I’ve Made Up My Mind: Herring and Chopra

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    It took a long time for me to determine who will get my votes in the upcoming Democratic primary, but I finally know.  Both races on Tuesday are extremely dependent on voter turnout, and I firmly believe it will be low at best, and dismal at worst. There just haven’t been any stark differences in policy positions between candidates for lieutenant governor and attorney general, so voters, including me, will probably decide on other factors.

    In the contest for attorney general, I clearly thought from the start that Mark Herring was the stronger candidate.  I still believe he is. Justin Fairfax might be a fine candidate under different circumstances, and he has a bright future ahead of him if he continues in politics. (I certainly hope he does.) However, we need to choose the candidate right now who can clearly beat Mark Obenshain and put an end to the reign of right-wing lunacy that began in the attorney general’s office with the election of Ken Cuccinelli. That’s Mark Herring. He’s capable of running a campaign that will win in November.

    The race for lieutenant governor took me far longer to decide. Ralph Northam brings a couple of important strengths to the fall ticket. He’s from eastern Virginia and can draw votes from that area, as well as having a powerful appeal to women voters tired of the Republican “war on women” in Virginia. Northam is also the “establishment” candidate of the party. His threat to bolt the party years ago evidently has been forgiven and forgotten by the powers that be since it hasn’t played much of a role in the primary campaign.

    In contrast, Aneesh Chopra has brought fresh, new ideas to the campaign and also would add diversity to a ticket that otherwise would have none. I have been most impressed by Chopra’s understanding of how Virginia can use technology, renewable energy, etc., to grow the state’s economy and produce well-paying, middle-class jobs. From what I’ve heard, Chopra has not only held his own in debates with Northam, but he has changed minds and garnered votes from those who were undecided. I guess the thing that finally helped me decide was NLS reporting that in Arlington Northam “actually stood up and said that he was unfamiliar with the issues around Interstate 66 and ‘would need to do more homework’ on that.” That just won’t fly in NoVA, where transportation issues are of great importance and I-66 is something every politician seeking votes there should be knowledgeable about. So, Aneesh Chopra will get my vote. His energy and enthusiasm, as well as his appeal to younger voters, will add real strength to the November ticket.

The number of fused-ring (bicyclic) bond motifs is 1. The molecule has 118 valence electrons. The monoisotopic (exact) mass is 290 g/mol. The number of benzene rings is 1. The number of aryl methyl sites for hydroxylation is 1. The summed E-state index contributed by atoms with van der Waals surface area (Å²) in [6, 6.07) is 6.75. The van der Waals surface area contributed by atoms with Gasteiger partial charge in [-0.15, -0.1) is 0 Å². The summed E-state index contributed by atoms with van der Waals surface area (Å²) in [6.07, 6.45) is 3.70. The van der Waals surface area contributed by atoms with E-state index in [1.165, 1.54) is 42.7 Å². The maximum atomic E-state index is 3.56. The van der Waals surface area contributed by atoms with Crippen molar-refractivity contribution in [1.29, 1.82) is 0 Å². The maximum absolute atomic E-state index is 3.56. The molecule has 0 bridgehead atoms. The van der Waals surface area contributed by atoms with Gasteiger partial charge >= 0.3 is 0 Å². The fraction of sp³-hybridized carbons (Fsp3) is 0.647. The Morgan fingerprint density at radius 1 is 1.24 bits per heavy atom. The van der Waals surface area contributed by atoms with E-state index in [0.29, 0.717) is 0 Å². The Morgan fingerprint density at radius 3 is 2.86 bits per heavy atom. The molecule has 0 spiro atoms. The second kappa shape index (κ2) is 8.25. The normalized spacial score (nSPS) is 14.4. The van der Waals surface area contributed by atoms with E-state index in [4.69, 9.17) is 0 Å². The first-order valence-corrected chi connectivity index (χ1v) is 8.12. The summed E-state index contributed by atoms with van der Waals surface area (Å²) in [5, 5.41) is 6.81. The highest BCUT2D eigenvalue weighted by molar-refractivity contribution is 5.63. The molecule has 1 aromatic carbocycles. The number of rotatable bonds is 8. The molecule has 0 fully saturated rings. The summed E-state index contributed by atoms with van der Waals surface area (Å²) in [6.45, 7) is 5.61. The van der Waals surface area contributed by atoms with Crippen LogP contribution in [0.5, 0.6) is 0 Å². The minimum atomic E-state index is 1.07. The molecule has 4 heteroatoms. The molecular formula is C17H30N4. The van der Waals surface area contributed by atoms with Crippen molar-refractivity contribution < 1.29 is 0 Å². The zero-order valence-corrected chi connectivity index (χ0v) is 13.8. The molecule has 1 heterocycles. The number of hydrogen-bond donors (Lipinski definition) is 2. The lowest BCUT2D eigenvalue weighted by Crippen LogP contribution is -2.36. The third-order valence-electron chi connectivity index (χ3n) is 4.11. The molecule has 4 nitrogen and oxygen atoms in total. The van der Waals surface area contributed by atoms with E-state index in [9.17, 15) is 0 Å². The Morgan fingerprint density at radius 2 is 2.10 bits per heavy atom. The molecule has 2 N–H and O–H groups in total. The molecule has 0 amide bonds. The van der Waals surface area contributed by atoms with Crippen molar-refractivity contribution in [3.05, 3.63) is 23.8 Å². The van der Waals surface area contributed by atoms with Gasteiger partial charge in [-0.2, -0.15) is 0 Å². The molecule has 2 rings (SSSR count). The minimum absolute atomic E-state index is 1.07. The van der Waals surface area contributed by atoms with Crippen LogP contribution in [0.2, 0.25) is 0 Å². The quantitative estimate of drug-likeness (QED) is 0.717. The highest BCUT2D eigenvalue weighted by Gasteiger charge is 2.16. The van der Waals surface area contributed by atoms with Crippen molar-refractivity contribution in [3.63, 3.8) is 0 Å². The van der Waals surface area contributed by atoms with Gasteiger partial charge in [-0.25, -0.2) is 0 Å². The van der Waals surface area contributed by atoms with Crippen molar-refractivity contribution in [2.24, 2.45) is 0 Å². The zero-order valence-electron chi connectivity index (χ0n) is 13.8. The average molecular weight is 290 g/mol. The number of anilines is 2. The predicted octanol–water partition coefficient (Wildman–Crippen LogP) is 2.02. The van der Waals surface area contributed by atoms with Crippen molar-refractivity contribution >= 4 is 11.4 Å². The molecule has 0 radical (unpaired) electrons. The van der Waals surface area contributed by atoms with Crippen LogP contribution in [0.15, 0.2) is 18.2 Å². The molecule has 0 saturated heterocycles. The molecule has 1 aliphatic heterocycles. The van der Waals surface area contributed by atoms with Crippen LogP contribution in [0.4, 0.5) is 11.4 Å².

Mark me down for Herring and Chopra.

    • kindler

      If I recall correctly, the vote count for my district was only about 280 so far.  Expect a very low turnout election — which means it can go either way, so get out there and support your candidates, or you only have yourself to blame if they fall short…  

    • mts

      I like Aneesh, and wish we didn’t have to decide between them.  I’m mainly voting for Northam because I’m worried about an all-Nova ticket, and because having a physician in power as we transition to the ACA will be good.   But it is really, really close.

      I have the sense that Herring is a stronger candidate.  And you say that as well.   But I’m undecided, and don’t see much difference.   Why do you say that he can clearly beat Ubershain (and not saying the same about Fairfax)?